“Glow” is the song that should appear in whatever happens to be the next girl power movie of the year, meaning that this is what young girls (or women, or really ANYONE) should be singing along to. “Girl, get your shine on…let your inner beauty show, and glow.” It doesn’t hurt that the song itself showcases some beautiful vocals, including some fantastic backing harmonies.
Lynch gives a nod to her adopted home in “Carolina.” The song is the most folky-sounding song on the album, an appropriate vehicle for ruminating on how moving to the south has changed her. As a fellow Yankee transplant, I can definitely relate to her lyrics expressing heartfelt love for her new home. “North Carolina has given so much to me,” indeed.
“My Flower” is adventurous musically in a way that seems to really bring out the rich emotion in Lynch’s voice, even as she navigates back and forth across a (very effective) time change. She flexes creatively on this song and her band follows suit. The motown sound throughout segues into a guitar solo at the end that downright blazes.
The ballad “Two Men” is so rife with sadness that the feeling of loss is palpable right from the beginning, thanks to a stirring piano intro by Dylan Linehan aided by some emotional violin playing from Mancini. When Lynch’s voice finally does float above the instruments, she allows herself to be vulnerable singing, “I’ve been told I’m a pillar of strength/ Well they don’t see me when I’m all alone.”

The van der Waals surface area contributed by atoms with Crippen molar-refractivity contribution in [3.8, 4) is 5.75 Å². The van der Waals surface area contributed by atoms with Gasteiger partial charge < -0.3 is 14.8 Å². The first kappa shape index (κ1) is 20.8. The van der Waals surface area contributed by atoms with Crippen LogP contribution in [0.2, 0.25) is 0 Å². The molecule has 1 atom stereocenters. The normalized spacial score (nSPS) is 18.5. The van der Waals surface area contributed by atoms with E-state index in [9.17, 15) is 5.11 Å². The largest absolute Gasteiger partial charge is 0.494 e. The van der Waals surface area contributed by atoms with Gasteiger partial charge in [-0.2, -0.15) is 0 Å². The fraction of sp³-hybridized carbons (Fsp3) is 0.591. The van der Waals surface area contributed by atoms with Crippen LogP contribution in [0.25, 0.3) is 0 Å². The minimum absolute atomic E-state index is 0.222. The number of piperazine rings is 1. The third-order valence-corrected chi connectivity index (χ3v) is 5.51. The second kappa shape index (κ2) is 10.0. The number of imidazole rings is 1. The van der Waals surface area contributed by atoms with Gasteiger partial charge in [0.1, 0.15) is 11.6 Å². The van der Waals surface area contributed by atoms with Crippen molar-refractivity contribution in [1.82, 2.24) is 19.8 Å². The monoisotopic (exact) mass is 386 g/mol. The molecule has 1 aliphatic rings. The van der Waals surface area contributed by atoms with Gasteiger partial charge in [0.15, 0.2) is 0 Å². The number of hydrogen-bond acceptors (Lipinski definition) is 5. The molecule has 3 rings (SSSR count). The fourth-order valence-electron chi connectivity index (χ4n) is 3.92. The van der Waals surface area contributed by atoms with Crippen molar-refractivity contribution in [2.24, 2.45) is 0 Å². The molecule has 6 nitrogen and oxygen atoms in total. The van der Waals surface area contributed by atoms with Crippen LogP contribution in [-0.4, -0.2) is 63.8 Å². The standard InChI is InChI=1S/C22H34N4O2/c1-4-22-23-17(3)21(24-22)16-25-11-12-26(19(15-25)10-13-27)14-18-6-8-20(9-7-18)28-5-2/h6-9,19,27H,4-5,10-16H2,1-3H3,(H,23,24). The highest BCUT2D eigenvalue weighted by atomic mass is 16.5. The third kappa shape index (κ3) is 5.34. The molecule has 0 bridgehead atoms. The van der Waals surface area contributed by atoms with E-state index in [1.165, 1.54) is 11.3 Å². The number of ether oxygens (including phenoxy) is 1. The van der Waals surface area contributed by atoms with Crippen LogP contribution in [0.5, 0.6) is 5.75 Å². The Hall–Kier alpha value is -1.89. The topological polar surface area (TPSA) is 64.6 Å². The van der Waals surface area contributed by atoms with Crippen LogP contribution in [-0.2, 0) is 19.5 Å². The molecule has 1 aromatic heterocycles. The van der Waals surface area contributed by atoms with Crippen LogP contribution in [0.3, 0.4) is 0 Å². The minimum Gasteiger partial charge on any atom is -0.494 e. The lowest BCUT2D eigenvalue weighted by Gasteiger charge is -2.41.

Crystal Fussell, Michael Buckley, Keith Butler Jr, Vanessa Lynch, and Taylor Lee performing at the cd release show
Nothing pulls a listener out of a sad funk like…funk. And the next two songs are downright funky. “Strange & New” has a beat and a bass line that, combined with Lynch’s outstanding vocals and harmonies, perfectly capture the lustful fun of a new love affair. The chorus really makes me want to dance, and there is a killer bass solo from Taylor Lee. “How Dare You” continues the dance trend while also revisiting the theme of empowerment. Lynch’s voice is powerful and full of feeling as she repeats the line “How dare you,” folding herself into what sounds like an old-school soul jam. Buckley swoops in at the end and delivers an exceptional guitar solo.
Lynch smartly ends on an upbeat note, but one that also showcases her creativity. “Shouldn’t Let Me Go” starts out on an upbeat note and then takes a turn into a dark and spooky bridge in the middle. Just when I think I’m going to get sucked into the piano-and-violin-heavy scary dark place, the sunny guitar and vocals rescue me and place me gently back into pop bliss. The song is catchy lyrically and melodically, and is a great finish to what is a strong debut album.
Vanessa Lynch has delivered some great music that is very much its own sound, a rarity in today’s over-homogenized market. After being up-and-coming for the past few years, Lynch has shown that she’s ready to arrive. Vanessa Lynch doesn’t just shine, she glows.